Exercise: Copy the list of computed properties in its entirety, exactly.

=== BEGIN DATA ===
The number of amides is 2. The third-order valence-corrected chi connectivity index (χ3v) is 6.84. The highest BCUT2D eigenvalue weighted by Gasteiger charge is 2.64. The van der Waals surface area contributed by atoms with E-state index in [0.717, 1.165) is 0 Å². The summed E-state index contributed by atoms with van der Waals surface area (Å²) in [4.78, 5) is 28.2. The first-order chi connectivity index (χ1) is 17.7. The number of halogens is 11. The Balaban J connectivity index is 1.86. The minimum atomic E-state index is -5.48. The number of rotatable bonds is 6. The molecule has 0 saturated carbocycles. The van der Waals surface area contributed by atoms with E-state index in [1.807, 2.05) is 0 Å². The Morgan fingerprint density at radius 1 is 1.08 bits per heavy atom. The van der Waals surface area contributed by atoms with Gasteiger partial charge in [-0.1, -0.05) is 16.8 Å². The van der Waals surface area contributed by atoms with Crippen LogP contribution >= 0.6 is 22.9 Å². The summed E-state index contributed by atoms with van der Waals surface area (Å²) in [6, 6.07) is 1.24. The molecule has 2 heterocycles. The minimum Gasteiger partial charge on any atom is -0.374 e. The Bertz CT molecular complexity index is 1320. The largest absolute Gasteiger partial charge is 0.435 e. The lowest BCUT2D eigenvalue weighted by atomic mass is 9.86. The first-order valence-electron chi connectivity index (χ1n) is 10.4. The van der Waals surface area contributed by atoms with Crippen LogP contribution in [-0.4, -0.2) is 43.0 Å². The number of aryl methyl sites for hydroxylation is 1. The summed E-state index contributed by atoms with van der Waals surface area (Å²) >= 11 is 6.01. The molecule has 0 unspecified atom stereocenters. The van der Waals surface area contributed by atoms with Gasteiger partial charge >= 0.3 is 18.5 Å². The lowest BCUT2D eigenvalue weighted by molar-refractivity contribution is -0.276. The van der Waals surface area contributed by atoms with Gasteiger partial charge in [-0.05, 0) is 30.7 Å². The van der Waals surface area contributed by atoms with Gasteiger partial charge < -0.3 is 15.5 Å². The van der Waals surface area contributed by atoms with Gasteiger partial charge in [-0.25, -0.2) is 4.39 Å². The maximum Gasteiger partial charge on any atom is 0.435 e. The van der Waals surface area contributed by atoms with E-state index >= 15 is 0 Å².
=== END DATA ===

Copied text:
The number of amides is 2. The third-order valence-corrected chi connectivity index (χ3v) is 6.84. The highest BCUT2D eigenvalue weighted by Gasteiger charge is 2.64. The van der Waals surface area contributed by atoms with E-state index in [0.717, 1.165) is 0 Å². The summed E-state index contributed by atoms with van der Waals surface area (Å²) in [4.78, 5) is 28.2. The first-order chi connectivity index (χ1) is 17.7. The number of halogens is 11. The Balaban J connectivity index is 1.86. The minimum atomic E-state index is -5.48. The number of rotatable bonds is 6. The molecule has 0 saturated carbocycles. The van der Waals surface area contributed by atoms with E-state index in [1.807, 2.05) is 0 Å². The Morgan fingerprint density at radius 1 is 1.08 bits per heavy atom. The van der Waals surface area contributed by atoms with Gasteiger partial charge in [-0.1, -0.05) is 16.8 Å². The van der Waals surface area contributed by atoms with Crippen LogP contribution >= 0.6 is 22.9 Å². The summed E-state index contributed by atoms with van der Waals surface area (Å²) in [6, 6.07) is 1.24. The molecule has 2 heterocycles. The minimum Gasteiger partial charge on any atom is -0.374 e. The Bertz CT molecular complexity index is 1320. The largest absolute Gasteiger partial charge is 0.435 e. The lowest BCUT2D eigenvalue weighted by atomic mass is 9.86. The first-order valence-electron chi connectivity index (χ1n) is 10.4. The van der Waals surface area contributed by atoms with Crippen LogP contribution in [-0.4, -0.2) is 43.0 Å². The number of aryl methyl sites for hydroxylation is 1. The summed E-state index contributed by atoms with van der Waals surface area (Å²) >= 11 is 6.01. The molecule has 0 unspecified atom stereocenters. The van der Waals surface area contributed by atoms with Gasteiger partial charge >= 0.3 is 18.5 Å². The lowest BCUT2D eigenvalue weighted by molar-refractivity contribution is -0.276. The van der Waals surface area contributed by atoms with Gasteiger partial charge in [-0.05, 0) is 30.7 Å². The van der Waals surface area contributed by atoms with Gasteiger partial charge < -0.3 is 15.5 Å². The van der Waals surface area contributed by atoms with Gasteiger partial charge in [-0.25, -0.2) is 4.39 Å². The maximum Gasteiger partial charge on any atom is 0.435 e. The van der Waals surface area contributed by atoms with E-state index >= 15 is 0 Å².